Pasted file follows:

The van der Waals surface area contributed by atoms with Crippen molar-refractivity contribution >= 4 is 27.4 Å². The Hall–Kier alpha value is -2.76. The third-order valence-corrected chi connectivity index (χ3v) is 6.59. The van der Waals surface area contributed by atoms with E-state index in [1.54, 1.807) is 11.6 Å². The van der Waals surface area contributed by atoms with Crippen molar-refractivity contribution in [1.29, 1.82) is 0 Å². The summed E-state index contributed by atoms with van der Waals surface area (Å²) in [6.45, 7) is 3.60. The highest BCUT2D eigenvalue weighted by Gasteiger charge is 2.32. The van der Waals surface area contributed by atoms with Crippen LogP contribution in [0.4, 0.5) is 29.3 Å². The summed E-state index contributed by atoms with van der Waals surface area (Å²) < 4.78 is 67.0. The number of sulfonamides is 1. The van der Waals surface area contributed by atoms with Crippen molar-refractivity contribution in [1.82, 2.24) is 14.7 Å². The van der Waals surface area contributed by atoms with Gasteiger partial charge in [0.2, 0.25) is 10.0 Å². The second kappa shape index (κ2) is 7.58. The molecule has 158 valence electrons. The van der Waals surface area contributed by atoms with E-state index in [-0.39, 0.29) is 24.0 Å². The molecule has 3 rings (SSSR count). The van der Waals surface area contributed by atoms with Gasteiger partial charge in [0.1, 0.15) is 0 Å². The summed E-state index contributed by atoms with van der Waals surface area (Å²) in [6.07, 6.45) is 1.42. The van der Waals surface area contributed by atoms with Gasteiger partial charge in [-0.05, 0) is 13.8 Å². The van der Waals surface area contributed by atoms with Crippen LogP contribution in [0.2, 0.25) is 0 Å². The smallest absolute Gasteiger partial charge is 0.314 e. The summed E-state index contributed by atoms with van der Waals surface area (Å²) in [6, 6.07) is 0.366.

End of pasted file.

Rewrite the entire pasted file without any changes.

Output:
The van der Waals surface area contributed by atoms with Crippen molar-refractivity contribution >= 4 is 27.4 Å². The Hall–Kier alpha value is -2.76. The third-order valence-corrected chi connectivity index (χ3v) is 6.59. The van der Waals surface area contributed by atoms with E-state index in [1.54, 1.807) is 11.6 Å². The van der Waals surface area contributed by atoms with Crippen molar-refractivity contribution in [1.29, 1.82) is 0 Å². The summed E-state index contributed by atoms with van der Waals surface area (Å²) in [6.45, 7) is 3.60. The highest BCUT2D eigenvalue weighted by Gasteiger charge is 2.32. The van der Waals surface area contributed by atoms with Crippen LogP contribution in [0.4, 0.5) is 29.3 Å². The summed E-state index contributed by atoms with van der Waals surface area (Å²) < 4.78 is 67.0. The number of sulfonamides is 1. The van der Waals surface area contributed by atoms with Crippen molar-refractivity contribution in [1.82, 2.24) is 14.7 Å². The van der Waals surface area contributed by atoms with Gasteiger partial charge in [0.2, 0.25) is 10.0 Å². The second kappa shape index (κ2) is 7.58. The molecule has 158 valence electrons. The van der Waals surface area contributed by atoms with E-state index in [-0.39, 0.29) is 24.0 Å². The molecule has 3 rings (SSSR count). The van der Waals surface area contributed by atoms with Gasteiger partial charge in [0.1, 0.15) is 0 Å². The summed E-state index contributed by atoms with van der Waals surface area (Å²) in [6.07, 6.45) is 1.42. The van der Waals surface area contributed by atoms with Gasteiger partial charge in [-0.05, 0) is 13.8 Å². The van der Waals surface area contributed by atoms with Crippen LogP contribution in [0.2, 0.25) is 0 Å². The smallest absolute Gasteiger partial charge is 0.314 e. The summed E-state index contributed by atoms with van der Waals surface area (Å²) in [6, 6.07) is 0.366.